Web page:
Mural about Appalachia to be installed at Hansford Hall
8/10/2012 1:19:33 PM
|Robby Proctor puts finishing touches on the mural's background.
(Aug. 10, 2012) — A woman with a weathered face, silver hair
piled atop her head, sits on a rustic porch admiring a patchwork quilt. Behind
her, hazy blue mountains and a stream that winds its way between Dahlonega
landmarks form the backdrop of a mural depicting the history and culture of Appalachia.
The mural will be installed at the entrance of North Georgia College &
State University's Hansford Hall, which houses the Department of Visual Arts.
From concept to completion, the project has been a year in
the making and the art students who took part learned about Appalachia and collaboration.
"I found that contribution and sacrifice may be easy to
understand, but difficult to practice on a daily basis," said Robby
Proctor, a recent North Georgia graduate who spent his senior year working on
the project. "You must be willing to share and sacrifice your own agenda
or ideals and be fair in the critique and acceptance of others."
The mural was funded through the Faculty-Undergraduate
Summer Engagement program (FUSE), a campuswide program that seeks to engage
teams of faculty and undergraduate students in research. FUSE is sponsored
through the university's Center for Undergraduate Research and Creative
Activities (CURCA). The purpose of the mural project was to research and depict
"Researching, designing, and painting the mural gave
art students the opportunity to learn more about the rich history of southern
Appalachia and to become part of the artistic legacy of North Georgia," said
Dr. Pam Sachant, head of the Department of Visual Arts. "With support from
FUSE, they were able to work intensely with art instructor Craig Wilson on a
project that took them out of the classroom to gain experience in their field
Proctor, from LaFayette, Ga., enjoyed the research and
conceptualizing required for the project.
"In interviewing a variety of people around Dahlonega,
I began to understand the Appalachian culture," Proctor said. "I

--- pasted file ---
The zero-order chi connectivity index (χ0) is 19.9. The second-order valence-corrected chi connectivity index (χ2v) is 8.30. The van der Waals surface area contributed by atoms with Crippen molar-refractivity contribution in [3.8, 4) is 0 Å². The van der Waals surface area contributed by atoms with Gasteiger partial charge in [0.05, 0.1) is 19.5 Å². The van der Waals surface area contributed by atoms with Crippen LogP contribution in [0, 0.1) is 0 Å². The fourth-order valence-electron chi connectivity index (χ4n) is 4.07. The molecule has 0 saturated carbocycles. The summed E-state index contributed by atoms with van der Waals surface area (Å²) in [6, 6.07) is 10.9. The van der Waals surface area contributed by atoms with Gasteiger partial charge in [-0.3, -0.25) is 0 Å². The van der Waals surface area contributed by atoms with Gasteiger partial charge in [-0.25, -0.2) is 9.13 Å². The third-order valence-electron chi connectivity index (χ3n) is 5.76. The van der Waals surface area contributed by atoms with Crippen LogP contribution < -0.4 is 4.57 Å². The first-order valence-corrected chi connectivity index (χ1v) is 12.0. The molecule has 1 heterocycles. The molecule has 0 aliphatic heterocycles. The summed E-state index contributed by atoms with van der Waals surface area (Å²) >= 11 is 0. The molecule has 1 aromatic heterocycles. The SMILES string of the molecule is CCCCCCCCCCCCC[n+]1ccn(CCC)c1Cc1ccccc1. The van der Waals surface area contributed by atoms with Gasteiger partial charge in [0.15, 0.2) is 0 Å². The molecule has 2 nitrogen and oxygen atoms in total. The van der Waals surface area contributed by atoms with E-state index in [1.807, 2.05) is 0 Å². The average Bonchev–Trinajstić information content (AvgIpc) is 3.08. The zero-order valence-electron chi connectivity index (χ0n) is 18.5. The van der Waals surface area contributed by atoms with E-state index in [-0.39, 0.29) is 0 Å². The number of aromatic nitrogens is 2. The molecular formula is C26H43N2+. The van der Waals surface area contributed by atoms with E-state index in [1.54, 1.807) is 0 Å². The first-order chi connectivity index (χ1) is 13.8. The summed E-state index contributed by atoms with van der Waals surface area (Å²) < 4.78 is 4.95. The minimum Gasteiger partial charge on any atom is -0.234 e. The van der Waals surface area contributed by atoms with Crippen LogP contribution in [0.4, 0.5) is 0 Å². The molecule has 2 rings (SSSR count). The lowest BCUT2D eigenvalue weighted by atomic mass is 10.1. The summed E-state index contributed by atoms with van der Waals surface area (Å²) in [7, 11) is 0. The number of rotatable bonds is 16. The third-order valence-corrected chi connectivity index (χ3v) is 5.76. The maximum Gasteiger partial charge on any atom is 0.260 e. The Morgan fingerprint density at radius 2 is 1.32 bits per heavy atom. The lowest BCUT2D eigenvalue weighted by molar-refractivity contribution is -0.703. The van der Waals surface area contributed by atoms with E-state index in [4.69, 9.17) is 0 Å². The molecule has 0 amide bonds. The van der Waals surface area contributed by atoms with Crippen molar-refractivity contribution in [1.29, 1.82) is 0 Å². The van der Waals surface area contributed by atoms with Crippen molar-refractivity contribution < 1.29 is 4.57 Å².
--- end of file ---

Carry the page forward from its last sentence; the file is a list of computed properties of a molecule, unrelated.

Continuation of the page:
learned that the true wealth of a community is defined by the richness and
diverse traditions of its culture."
|Craig Wilson explains how the group came up with the concept for the mural.
Wilson, the assistant art professor overseeing the project,
said after compiling stacks of sketches and reams of research, the tough part for
the group was agreeing on design. After a lot of discussion, seeing images of
patchwork quilts suddenly made the subject obvious, Wilson said.
"We thought a quilt would be a great literal way to get
the students' many different styles and ideas in the piece and a perfect metaphor
for what Appalachian culture really is," he said. "Appalachian culture
is not white or black or European or native; it is a mixture, an amalgam of all
of those things."
In addition to Wilson and Proctor, students Ebony Glenn, Ann
Marie Lowman, and Jessica Locklar also worked on the project.
|Ann Marie Lowman applies color to one of the quilt squares in the mural.
Lowman of Lilburn, who plans to graduate in December with a
bachelor's degree in studio art, concentrated on the flora and fauna of the
region. All 14 states in the Appalachian region are represented in the mural in
some fashion — state flowers fill a pottery "face" jar on the porch
and official state birds, animals and insects are depicted in colorful quilt
Lowman said she learned as much about teamwork as she did
”Because each member of the group has a unique skill-set and
style, I discovered the importance of knowing and understanding each other’s
capabilities and artistic processes," Lowman said. "I loved working
with each talented member of our group."
Wilson is completing a few finishing touches to the mural,
including figuring out how to install it.
Lowman explained the physically tough
process of just determining the size and shape of the wooden pieces on which
the mural was painted included climbing ladders and hauling heavy pieces of
wood. "Although it was physically exhausting, it was a
necessary and fun experience," she said of the preparation process.